MEGAN BASHAM, HOST: Today is Wednesday, January 8th. Good morning! This is The World and Everything in It from listener-supported WORLD Radio. I’m Megan Basham.
MARY REICHARD, HOST: And I’m Mary Reichard. WORLD founder Joel Belz now on the limits of government mandates.
JOEL BELZ, FOUNDER: Some years ago I noted in my WORLD Magazine column that the Bible refers to two functions of government—both suggesting a sort of “enforcer” role.
Romans speaks of government as the agency that “bears the sword.” It also talks about government’s role as a collector of taxes. Neither assignment brings immediately to mind a spirit of volunteerism.
Instead, government carries with it a sort of “do-it-or-else” image. I think God designed it that way.
Teaching moral good is always difficult. As any parent knows, it takes a deft teacher to encourage action from the heart, rather than because there’s a threat of punishment.
Government can’t normally be that deft. If it were, we wouldn’t need troopers to keep us driving at safe speeds. The IRS could send out fund-raising appeals instead of audit threats. And libraries could forget overdue notices.
Somewhere, though, troopers, tax collectors, and librarians have discovered that teaching good behavior is not their main calling. They can offer a few carrots here and there, but mostly it’s the threat of a stick that keeps people honest.
Affirmative action is about forcing people—using the government’s power—to do the right thing, even if it isn’t totally evenhanded. Affirmative action assumes that people won’t be good-spirited enough on their own to hire minorities in the workplace or to admit more women to medical school, for example.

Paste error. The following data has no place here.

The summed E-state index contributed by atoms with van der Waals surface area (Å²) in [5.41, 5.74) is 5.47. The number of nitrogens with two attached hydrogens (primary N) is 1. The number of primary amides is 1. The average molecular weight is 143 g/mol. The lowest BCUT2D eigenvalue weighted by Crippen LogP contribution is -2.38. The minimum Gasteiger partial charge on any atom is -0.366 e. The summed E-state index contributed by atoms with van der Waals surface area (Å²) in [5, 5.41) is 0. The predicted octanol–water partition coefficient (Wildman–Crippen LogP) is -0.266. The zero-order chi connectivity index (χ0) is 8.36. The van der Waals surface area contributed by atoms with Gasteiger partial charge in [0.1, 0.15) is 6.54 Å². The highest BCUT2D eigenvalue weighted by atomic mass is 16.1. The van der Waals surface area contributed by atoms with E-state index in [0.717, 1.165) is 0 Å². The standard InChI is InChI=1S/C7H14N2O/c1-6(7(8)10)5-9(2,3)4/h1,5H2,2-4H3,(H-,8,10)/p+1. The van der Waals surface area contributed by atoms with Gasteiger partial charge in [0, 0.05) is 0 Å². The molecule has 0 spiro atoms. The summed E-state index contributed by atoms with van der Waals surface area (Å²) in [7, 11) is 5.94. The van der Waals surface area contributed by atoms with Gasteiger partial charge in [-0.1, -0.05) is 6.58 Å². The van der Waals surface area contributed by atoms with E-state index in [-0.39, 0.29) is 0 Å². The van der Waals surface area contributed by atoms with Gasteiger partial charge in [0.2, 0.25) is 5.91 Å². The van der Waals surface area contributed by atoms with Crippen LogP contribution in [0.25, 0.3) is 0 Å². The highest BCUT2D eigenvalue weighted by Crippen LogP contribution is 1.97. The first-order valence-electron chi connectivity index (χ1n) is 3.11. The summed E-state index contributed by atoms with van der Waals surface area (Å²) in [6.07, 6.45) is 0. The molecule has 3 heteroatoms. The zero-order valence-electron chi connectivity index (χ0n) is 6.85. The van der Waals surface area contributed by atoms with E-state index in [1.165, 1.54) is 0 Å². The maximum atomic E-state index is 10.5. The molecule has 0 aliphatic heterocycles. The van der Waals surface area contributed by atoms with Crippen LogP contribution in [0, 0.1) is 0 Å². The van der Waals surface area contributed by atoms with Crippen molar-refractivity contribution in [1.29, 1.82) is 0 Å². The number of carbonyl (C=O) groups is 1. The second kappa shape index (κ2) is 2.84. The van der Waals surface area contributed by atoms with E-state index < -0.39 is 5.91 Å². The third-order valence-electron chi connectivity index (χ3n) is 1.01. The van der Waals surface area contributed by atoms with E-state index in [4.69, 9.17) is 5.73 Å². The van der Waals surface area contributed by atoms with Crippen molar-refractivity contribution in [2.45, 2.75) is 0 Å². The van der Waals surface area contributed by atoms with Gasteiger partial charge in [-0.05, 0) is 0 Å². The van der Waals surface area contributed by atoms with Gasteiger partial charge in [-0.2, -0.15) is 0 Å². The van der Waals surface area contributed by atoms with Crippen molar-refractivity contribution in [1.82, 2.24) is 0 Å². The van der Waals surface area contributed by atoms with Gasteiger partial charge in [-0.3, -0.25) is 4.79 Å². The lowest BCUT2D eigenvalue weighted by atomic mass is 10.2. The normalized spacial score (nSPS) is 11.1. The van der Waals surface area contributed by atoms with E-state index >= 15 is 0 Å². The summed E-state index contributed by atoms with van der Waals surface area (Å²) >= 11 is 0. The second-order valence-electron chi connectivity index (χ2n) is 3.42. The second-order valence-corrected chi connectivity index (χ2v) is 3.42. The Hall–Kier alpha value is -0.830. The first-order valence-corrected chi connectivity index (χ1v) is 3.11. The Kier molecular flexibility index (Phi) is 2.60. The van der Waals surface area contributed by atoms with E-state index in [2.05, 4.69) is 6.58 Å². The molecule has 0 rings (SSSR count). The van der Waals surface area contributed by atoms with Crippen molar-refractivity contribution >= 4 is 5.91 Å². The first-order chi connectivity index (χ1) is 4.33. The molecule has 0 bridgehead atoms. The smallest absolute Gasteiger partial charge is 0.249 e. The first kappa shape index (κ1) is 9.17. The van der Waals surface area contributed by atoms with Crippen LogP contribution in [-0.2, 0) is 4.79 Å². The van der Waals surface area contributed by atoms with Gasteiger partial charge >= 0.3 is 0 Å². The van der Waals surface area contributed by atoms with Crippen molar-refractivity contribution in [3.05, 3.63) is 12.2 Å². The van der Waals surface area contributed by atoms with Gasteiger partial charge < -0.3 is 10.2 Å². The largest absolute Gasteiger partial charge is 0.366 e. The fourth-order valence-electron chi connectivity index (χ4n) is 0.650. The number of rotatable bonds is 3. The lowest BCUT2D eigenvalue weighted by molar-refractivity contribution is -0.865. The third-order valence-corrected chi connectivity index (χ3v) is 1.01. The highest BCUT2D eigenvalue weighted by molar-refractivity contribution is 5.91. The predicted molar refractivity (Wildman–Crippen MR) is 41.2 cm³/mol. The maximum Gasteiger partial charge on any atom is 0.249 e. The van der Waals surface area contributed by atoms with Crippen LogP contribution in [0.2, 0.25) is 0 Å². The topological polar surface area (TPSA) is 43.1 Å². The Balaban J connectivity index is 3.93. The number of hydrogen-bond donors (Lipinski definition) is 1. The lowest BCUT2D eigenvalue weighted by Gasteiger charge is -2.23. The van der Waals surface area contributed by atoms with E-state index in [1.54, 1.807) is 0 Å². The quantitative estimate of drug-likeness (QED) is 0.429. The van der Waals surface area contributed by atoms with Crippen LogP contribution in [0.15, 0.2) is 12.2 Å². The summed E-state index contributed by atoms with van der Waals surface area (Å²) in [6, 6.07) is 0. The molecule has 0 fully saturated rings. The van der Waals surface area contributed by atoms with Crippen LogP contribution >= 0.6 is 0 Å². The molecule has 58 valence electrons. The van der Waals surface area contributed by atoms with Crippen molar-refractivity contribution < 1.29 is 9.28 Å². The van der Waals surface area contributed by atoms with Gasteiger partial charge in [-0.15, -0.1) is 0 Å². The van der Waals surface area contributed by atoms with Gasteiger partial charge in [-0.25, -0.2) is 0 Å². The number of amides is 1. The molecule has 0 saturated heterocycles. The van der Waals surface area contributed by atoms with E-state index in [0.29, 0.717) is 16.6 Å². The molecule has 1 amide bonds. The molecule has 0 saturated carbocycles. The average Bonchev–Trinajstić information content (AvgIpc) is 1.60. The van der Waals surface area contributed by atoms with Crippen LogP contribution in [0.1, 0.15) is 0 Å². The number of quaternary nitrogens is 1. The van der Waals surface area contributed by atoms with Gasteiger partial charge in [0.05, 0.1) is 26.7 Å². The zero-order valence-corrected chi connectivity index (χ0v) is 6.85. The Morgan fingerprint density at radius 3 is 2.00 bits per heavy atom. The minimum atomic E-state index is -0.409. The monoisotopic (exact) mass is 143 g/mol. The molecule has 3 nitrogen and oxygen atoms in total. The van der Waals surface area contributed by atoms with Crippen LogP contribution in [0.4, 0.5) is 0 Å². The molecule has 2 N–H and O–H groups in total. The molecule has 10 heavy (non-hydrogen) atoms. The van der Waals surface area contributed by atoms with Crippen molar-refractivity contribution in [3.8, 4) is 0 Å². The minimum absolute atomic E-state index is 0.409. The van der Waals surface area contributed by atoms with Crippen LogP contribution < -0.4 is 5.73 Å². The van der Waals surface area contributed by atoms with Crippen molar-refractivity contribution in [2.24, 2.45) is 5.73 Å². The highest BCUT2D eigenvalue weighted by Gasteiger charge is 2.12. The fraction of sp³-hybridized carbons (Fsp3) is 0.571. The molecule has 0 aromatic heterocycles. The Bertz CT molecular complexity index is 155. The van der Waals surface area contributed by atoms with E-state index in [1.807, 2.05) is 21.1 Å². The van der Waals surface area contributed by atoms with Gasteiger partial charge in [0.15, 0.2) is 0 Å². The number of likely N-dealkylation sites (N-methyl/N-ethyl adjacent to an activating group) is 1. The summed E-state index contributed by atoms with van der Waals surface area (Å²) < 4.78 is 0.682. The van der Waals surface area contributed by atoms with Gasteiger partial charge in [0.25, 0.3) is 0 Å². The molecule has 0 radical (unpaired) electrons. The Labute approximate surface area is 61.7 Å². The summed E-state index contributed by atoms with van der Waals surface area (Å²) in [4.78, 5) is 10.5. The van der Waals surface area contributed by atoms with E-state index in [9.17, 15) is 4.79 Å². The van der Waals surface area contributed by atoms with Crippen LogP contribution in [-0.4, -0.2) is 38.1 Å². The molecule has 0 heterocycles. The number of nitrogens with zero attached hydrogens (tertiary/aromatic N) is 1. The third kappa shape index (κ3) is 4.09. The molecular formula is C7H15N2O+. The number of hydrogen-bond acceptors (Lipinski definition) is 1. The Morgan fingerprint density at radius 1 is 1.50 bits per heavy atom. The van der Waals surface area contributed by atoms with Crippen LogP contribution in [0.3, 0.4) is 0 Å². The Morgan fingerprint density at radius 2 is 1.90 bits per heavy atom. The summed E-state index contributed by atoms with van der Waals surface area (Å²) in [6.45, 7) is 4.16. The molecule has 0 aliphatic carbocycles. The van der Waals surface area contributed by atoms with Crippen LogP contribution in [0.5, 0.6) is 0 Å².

Affirmative action today is different from the civil rights laws of the 1960s. Those made it illegal to cut people out of specific privileges, benefits, and opportunities. They applied to all citizens and said if you didn’t treat everyone by the same standard, you could get in big trouble.
But the government has gone from enforcing even-handed justice to teaching specific values. And we’ve seen it doesn’t work very well.
The problem isn’t primarily with the basic concept of affirmative action, which is a totally Biblical concept. God himself is perhaps the ultimate implementer of affirmative action. He “set his love on the nation of Israel” for reasons suitable to himself. And Jesus told the memorable story of the manager who hired people at different times during the day and chose to pay them wildly disparate wages.
And all of us exercise affirmative action—and, dare I say, discrimination—in our everyday lives. We do our charitable giving in selected sectors. We send our missionaries to selected countries. Against the hordes of hungry and needy people, we pick a few to help.
Christians should recognize affirmative action is a wholesome, natural, and totally defensible kind of human behavior.
It just gets off the track when civil government tries to mandate it. An entity intended to be the enforcer of justice is not good at requiring demonstrations of love and goodness.
For WORLD Radio, I’m Joel Belz.